I have included all direct sales except direct sales on the internet as it is basically a different topic. Direct sales include door to door salesmen and mail jobs or buying off the main producer. This ‘misses out the middle man’ and therefore only a bit profit is gained from it. However this might be more difficult and time consuming.

5. Internet

The Internet has a geographically wide market. The products tend to reach a wider audience. There are few barriers to entry, and the only requirement is that everything be legal and copyrights be followed. Set up costs are also cheap. E-commerce technology has increased so credit cards can be used to pay and transact online.


Products tend to follow a set graph which is known as the Product Life Cycle.

The Product Life Cycle generally follows that pattern. For example it spends some time developing and then once the research and development had finished its work for the time being, it would go into intro or launch the product. It then starts to grow until it reaches maturity. It then goes into saturation and then finally into decline. I have elaborated on parts of product life cycle below.

1. Development

This is when the Research and Development team is researching the market or maybe the product, if it is a product led company, but market if it is a market orientated company. It will try and find out as much information as it can about what its market wants and evaluate that and decide what it means for the company. Money pours for the research.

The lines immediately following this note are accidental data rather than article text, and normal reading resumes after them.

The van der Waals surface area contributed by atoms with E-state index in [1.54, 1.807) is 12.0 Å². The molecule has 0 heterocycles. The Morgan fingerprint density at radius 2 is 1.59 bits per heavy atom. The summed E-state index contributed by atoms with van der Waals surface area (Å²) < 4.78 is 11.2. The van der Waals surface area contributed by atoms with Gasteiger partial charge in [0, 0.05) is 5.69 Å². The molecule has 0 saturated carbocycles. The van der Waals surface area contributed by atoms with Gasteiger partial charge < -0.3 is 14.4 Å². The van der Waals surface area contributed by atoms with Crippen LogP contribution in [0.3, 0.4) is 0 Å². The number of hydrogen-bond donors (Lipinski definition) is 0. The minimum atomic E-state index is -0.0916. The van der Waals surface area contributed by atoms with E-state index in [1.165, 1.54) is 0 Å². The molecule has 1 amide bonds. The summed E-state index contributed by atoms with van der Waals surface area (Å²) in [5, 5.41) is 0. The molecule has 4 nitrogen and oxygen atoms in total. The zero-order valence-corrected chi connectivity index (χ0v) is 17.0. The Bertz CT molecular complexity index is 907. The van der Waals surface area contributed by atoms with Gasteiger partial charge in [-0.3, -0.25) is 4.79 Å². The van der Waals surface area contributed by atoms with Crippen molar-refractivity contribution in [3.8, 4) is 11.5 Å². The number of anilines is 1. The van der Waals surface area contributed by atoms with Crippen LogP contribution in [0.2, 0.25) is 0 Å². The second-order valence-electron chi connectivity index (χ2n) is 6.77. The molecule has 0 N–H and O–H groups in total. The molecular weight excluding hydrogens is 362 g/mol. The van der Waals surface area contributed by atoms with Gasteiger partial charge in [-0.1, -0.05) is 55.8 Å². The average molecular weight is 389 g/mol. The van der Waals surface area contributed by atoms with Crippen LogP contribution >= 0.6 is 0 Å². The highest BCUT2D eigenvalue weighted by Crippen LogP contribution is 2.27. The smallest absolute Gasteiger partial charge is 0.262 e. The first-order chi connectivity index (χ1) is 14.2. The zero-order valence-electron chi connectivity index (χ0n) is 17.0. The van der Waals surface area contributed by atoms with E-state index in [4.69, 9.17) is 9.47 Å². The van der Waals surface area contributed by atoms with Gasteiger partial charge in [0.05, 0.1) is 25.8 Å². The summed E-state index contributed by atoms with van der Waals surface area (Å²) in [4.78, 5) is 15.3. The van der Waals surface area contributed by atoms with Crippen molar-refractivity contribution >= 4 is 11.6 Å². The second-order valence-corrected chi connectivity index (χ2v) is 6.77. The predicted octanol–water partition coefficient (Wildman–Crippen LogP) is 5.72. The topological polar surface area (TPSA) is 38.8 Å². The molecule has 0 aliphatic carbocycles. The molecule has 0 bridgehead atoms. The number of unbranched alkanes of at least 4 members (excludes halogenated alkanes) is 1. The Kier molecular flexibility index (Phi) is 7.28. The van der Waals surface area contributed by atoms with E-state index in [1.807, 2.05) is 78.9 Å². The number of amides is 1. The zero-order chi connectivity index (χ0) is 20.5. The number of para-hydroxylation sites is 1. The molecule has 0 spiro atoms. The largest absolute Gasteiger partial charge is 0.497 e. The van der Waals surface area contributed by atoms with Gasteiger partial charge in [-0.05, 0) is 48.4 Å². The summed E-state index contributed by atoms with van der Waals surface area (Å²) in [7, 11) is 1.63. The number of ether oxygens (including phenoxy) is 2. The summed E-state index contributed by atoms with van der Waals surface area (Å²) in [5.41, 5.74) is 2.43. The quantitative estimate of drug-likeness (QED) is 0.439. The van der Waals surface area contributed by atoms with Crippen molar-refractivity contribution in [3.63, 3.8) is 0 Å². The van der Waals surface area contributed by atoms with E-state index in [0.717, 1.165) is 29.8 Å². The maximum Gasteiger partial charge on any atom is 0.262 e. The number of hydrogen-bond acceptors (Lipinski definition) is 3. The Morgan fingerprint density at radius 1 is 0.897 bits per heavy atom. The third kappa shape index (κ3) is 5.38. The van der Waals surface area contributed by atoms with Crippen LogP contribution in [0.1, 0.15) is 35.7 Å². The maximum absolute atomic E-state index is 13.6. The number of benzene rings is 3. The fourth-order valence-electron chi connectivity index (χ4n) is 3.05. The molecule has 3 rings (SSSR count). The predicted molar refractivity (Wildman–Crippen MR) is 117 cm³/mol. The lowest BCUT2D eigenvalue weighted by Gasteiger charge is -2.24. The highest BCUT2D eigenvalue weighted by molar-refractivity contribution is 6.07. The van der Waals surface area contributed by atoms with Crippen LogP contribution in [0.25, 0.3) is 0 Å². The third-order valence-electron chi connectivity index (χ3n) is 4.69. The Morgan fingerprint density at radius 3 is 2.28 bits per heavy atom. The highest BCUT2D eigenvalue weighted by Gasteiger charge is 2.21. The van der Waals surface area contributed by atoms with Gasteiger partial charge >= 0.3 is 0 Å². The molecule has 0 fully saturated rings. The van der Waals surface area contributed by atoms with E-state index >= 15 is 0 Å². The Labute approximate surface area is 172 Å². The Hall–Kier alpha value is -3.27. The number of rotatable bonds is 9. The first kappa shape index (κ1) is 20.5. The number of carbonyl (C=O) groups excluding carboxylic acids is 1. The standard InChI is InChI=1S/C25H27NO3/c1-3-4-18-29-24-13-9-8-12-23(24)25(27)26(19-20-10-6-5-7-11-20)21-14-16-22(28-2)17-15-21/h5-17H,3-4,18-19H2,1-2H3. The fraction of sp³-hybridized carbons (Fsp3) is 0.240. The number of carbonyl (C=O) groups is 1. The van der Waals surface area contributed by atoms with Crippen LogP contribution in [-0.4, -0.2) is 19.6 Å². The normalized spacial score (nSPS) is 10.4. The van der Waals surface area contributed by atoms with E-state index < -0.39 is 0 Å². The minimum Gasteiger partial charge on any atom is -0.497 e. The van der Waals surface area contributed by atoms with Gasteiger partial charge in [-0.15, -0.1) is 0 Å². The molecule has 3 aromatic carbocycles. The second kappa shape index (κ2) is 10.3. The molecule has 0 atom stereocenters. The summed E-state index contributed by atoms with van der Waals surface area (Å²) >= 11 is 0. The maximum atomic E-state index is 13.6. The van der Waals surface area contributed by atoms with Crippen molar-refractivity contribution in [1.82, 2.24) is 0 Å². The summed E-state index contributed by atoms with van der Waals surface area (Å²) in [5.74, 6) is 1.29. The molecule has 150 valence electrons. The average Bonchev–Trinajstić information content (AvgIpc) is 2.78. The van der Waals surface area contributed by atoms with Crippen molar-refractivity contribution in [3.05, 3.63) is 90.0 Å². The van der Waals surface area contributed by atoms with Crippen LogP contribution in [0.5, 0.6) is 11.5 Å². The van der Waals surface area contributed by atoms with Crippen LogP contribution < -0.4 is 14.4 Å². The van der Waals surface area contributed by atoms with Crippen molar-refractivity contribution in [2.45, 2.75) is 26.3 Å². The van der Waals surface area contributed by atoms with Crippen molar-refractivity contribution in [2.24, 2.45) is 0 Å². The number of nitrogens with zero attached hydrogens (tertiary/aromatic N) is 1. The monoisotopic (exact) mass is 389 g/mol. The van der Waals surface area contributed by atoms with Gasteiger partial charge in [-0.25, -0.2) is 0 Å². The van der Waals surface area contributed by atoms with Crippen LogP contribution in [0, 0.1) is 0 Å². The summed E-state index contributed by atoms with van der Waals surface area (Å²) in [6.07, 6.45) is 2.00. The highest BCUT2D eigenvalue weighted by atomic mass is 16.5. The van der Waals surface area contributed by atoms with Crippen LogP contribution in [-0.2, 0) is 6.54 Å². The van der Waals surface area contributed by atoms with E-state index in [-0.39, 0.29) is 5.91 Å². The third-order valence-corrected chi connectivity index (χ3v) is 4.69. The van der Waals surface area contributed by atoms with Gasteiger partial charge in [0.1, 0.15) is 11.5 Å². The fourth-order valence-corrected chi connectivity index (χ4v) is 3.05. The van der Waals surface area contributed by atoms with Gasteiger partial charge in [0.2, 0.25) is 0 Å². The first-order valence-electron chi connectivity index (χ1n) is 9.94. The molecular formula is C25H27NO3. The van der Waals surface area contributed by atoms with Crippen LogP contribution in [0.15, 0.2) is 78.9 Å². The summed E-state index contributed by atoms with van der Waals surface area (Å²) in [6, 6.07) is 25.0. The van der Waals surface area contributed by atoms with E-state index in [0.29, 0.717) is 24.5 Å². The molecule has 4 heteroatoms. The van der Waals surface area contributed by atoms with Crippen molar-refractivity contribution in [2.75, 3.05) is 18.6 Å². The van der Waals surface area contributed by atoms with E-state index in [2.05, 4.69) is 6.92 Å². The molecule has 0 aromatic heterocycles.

2. Introduction or Launch

This is when the product is first released. The produces are making a massive loss and the pressure for immediate profit is not that great. The product is promoted and made aware to the public. This can be done by penetration or if there are few or no competitors, skimming can be used. Only few products are available and only in certain places.

3. Growth

This is when people get more confident with the product and many people start buying the product. The sales increase at a highly accelerating rate but not profits, although the products become more profitable. This is because more money is spent on risks, which might fail such as promotion and such.